The students in my first-year seminar were engaged in a small group activity, which had spread outside of the classroom into the hallways. It was my first semester teaching this seminar, and we were approaching midterm. “Adam,” a good student who normally acted as a leader during group activities, sat alone, trying to stifle tears. He seemed grateful that I cared to ask what was wrong, but doubtful that I could help. His story was one I’d heard before. After years of straight As in science classes, he was encountering his first failures in an important chemistry course that was a gateway course to his major. His plan was to drop the course and rethink the career plans he’d first made as a child. Could I explain why “studying like crazy” wasn’t working? His chemistry professor couldn’t. While I had introduced good study strategies to the students a few weeks prior, this touching conversation caused me to rethink the way I approached the topic. Drawing on my background in educational psychology, I came to two conclusions: 1) I needed to make sure students understood the why behind study strategies so they’d be better prepared to implement them, and 2) I needed to reach out to other faculty to encourage the application of these strategies in the context of content-area courses. Since that time, I’ve written about these activities for a faculty audience (Steiner, 2014; 2016; Steiner, Dean, Foote, & Goldfine, 2013; 2016) and changed the way I approached metacognition in my courses.
Lately there seems to be a buzz about metacognition here at Kennesaw State. Dr. Saundra McGuire, Director Emerita of the Center for Academic Success at Louisiana State University and author of popular books on the topic (McGuire, 2015; 2018), visited our campus recently to speak about the importance of metacognition. Unlike me, who first learned of metacognition in my graduate training, McGuire discovered metacognition from outside educational psychology. As a chemistry professor, she saw the powerful ways her students’ learning was transformed when they used metacognitive strategies. Inspired by her campus visit, many faculty began requesting more information about how they could use metacognition in their own classes. At CETL, where I currently serve as a faculty fellow, my colleagues and I responded by offering more workshops and consultations on how to put the concept into practice. In these interactions, most faculty easily grasped metacognition, understood its importance, and were able to generate some strategies for their courses. However, what they needed was a quick and easy way to deliver the idea to students—a concise primer for how (and why!) students should use metacognition. I realized that such a document could also serve as a jumping-off point for discussion with my own students.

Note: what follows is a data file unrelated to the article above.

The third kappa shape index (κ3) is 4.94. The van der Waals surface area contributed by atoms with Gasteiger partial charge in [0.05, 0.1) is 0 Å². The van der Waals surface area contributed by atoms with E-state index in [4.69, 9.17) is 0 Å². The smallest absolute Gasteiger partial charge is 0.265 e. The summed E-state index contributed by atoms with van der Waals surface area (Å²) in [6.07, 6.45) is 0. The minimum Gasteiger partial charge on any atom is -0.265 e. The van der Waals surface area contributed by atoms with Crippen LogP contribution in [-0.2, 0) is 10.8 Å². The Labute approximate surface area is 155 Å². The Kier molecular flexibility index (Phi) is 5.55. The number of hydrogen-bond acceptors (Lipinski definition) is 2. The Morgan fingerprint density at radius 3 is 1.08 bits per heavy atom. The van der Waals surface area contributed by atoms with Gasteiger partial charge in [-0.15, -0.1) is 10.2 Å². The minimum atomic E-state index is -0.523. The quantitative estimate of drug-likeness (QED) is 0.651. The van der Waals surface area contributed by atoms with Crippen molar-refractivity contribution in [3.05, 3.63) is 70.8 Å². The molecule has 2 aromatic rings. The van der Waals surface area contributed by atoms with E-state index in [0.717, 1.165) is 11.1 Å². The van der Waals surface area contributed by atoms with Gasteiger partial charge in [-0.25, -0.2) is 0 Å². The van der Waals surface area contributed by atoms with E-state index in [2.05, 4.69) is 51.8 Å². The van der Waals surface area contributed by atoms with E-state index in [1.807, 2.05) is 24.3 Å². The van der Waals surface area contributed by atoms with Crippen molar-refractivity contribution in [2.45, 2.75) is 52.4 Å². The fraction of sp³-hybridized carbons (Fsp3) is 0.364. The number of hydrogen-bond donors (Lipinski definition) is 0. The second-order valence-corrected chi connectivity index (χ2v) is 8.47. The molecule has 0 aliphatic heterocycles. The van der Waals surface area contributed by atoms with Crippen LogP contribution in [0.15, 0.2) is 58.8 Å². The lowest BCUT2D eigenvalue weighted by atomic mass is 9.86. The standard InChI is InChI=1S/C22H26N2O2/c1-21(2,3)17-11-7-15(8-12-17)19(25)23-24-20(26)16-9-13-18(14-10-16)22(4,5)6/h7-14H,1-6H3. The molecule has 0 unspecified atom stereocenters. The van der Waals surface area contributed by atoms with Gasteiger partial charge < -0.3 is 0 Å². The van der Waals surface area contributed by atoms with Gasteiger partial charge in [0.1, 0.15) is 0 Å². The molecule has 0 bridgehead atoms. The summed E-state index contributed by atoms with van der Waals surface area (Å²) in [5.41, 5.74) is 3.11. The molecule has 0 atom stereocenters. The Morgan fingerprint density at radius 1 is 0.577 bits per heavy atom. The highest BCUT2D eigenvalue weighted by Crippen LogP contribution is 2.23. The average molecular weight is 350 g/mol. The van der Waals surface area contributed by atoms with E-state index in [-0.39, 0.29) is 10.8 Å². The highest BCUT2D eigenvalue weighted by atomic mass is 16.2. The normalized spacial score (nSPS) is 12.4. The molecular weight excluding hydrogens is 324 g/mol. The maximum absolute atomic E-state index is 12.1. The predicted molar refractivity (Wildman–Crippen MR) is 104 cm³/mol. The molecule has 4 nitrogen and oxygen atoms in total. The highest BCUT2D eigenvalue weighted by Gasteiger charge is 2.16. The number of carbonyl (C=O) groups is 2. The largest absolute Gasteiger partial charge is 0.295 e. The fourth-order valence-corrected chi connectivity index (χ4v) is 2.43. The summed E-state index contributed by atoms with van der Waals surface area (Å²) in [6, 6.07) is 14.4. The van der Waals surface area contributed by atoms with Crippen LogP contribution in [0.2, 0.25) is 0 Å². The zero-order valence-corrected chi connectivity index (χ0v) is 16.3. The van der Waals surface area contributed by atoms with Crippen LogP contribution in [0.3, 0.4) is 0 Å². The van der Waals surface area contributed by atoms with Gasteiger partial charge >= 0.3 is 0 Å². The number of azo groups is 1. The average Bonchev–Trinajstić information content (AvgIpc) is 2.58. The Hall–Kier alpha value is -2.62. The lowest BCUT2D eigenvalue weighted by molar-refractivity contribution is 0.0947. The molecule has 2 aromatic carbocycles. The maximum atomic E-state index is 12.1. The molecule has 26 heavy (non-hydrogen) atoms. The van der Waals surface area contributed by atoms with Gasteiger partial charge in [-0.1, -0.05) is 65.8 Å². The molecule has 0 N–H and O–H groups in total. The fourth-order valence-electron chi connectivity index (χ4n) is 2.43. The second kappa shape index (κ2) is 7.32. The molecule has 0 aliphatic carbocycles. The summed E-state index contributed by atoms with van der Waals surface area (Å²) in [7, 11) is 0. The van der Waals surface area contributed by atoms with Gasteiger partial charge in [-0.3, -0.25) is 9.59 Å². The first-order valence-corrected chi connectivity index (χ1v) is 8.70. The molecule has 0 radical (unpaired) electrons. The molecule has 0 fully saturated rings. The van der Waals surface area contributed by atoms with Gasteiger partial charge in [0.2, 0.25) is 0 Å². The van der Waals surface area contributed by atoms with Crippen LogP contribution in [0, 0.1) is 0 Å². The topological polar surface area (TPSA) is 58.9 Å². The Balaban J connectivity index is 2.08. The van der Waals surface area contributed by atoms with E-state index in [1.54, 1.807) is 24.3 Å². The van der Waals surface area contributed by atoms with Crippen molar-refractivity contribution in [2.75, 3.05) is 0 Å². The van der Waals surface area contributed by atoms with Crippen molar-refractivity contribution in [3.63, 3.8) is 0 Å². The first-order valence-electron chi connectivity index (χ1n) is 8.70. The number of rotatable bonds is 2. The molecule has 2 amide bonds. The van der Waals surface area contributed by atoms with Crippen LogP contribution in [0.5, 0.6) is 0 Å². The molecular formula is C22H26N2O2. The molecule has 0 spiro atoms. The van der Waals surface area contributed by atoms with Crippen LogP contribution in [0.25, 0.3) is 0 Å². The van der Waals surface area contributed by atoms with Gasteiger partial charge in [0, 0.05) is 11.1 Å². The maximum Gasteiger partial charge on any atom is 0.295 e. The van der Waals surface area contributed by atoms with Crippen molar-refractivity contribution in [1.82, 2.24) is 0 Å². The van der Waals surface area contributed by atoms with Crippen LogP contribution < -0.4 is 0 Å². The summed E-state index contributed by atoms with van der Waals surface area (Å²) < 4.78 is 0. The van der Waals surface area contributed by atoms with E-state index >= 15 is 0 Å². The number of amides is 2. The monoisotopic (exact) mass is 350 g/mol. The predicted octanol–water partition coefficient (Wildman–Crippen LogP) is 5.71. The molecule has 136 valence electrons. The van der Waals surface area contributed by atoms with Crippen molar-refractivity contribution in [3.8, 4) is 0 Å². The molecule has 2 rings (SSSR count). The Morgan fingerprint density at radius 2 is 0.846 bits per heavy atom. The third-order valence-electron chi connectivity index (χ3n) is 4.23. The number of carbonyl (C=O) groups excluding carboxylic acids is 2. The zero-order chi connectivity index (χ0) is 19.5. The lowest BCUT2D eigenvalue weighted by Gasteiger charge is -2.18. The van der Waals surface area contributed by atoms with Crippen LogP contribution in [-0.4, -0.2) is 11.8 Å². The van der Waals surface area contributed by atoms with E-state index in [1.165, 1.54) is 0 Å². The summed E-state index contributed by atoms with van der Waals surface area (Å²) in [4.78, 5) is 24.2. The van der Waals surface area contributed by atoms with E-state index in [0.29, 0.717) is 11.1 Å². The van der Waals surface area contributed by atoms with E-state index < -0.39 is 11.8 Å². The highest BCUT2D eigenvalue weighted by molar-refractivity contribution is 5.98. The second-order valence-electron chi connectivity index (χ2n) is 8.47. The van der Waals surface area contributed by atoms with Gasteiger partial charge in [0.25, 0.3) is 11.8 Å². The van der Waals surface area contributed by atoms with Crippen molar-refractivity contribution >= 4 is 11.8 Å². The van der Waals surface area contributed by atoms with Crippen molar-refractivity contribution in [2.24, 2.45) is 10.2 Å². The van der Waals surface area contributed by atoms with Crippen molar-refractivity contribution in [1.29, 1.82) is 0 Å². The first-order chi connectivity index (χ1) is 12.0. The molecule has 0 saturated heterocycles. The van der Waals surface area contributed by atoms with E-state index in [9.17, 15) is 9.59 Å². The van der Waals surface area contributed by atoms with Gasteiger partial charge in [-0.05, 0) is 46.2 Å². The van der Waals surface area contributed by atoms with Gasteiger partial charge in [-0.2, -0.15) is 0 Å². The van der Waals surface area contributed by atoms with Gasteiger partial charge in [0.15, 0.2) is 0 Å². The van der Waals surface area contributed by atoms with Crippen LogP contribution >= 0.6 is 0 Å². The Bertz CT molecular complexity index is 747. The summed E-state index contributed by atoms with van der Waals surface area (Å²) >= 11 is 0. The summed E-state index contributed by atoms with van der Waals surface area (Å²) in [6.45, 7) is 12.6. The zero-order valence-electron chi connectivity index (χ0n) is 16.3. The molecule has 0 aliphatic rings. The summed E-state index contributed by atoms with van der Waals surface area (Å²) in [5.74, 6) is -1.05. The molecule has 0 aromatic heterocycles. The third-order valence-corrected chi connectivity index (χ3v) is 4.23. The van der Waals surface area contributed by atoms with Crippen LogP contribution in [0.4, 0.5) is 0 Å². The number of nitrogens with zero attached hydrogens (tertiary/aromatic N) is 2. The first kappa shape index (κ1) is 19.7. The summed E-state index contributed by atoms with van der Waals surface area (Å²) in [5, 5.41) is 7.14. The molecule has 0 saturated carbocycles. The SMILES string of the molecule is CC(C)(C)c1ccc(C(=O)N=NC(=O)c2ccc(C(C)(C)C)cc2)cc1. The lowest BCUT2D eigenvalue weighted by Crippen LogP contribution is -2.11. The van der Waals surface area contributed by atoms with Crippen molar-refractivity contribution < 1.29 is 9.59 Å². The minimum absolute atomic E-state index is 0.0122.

The handout linked here was developed with this in mind. Keeping in mind students’ motivations for using such a document, I kept the language brief, encouraging, and jargon-free. I did not include scholarly references on the handout, but I did include a short list of resources students could access for further reading. My intent was to provide students enough of an explanation and rationale for metacognition that they’d have sufficient motivation to put the suggested strategies to use in an authentic context. Many faculty with whom I’ve worked feel they lack adequate time to introduce metacognition in their content-area courses. However, while first-year seminars offer a great opportunity to talk at length about metacognition, students especially benefit when content-area faculty encourage it in their individual disciplines. I am hopeful that this handout can serve as a resource for time-strapped faculty to distribute to their students who, like Adam, are searching for that life hack that will help them succeed in college.
McGuire, S.Y. (2015). Teach students how to learn: Strategies you can incorporate into any course to improve student metacognition, study skills, and motivation. Sterling, VA: Stylus.
McGuire, S.Y. (2018). Teach yourself how to learn: Strategies you can use to ace any course at any level. Sterling, VA: Stylus.
Steiner, H.H. (2014). Teaching principles from cognitive psychology in the first-year seminar. E-Source for College Transitions, 11 (2), 14-16.
Steiner, H.H. (2016). The strategy project: Promoting self-regulated learning through an authentic assignment. International Journal of Teaching and Learning in Higher Education, 28 (2), 271-282.
Steiner, H.H.; Dean, M. L.; Foote, S.M; & Goldfine, R.A. (2013). Applying TLC (a targeted learning community) to transform teaching and learning in science. Learning Communities Research and Practice, 1(3), Article 5.
Steiner, H.H.; Dean, M. L.; Foote, S.M; & Goldfine, R.A. (2016). The targeted learning community: A comprehensive approach to promoting the success of first-year students in general chemistry. In L.C. Schmidt & J. Graziano (Eds.), Building synergy for high-impact educational initiatives: First-year seminars and learning communities. Columbia, SC: National Resource Center.
This article was adapted from a blog posted by the author on www.improvewithmetacognition.com on November 22, 2017.